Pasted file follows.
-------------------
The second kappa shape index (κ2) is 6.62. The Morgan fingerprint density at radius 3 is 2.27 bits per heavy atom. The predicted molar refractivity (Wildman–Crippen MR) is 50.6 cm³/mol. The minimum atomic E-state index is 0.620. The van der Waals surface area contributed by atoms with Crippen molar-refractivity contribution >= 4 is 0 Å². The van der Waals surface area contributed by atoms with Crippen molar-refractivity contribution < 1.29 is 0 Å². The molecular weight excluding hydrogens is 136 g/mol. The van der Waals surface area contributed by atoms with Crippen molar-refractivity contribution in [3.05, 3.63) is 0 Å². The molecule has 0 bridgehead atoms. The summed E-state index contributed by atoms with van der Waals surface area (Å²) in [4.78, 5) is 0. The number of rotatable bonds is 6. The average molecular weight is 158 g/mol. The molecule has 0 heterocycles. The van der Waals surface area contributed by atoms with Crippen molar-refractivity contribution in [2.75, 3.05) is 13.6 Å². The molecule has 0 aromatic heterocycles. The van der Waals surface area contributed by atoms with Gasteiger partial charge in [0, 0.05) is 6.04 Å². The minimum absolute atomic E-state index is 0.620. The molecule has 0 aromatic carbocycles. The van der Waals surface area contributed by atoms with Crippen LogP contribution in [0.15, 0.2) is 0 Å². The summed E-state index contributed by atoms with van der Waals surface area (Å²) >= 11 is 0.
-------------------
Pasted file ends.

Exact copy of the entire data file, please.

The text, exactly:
The second kappa shape index (κ2) is 6.62. The Morgan fingerprint density at radius 3 is 2.27 bits per heavy atom. The predicted molar refractivity (Wildman–Crippen MR) is 50.6 cm³/mol. The minimum atomic E-state index is 0.620. The van der Waals surface area contributed by atoms with Crippen molar-refractivity contribution >= 4 is 0 Å². The van der Waals surface area contributed by atoms with Crippen molar-refractivity contribution < 1.29 is 0 Å². The molecular weight excluding hydrogens is 136 g/mol. The van der Waals surface area contributed by atoms with Crippen molar-refractivity contribution in [3.05, 3.63) is 0 Å². The molecule has 0 bridgehead atoms. The summed E-state index contributed by atoms with van der Waals surface area (Å²) in [4.78, 5) is 0. The number of rotatable bonds is 6. The average molecular weight is 158 g/mol. The molecule has 0 heterocycles. The van der Waals surface area contributed by atoms with Crippen molar-refractivity contribution in [2.75, 3.05) is 13.6 Å². The molecule has 0 aromatic heterocycles. The van der Waals surface area contributed by atoms with Gasteiger partial charge in [0, 0.05) is 6.04 Å². The minimum absolute atomic E-state index is 0.620. The molecule has 0 aromatic carbocycles. The van der Waals surface area contributed by atoms with Crippen LogP contribution in [0.15, 0.2) is 0 Å². The summed E-state index contributed by atoms with van der Waals surface area (Å²) >= 11 is 0.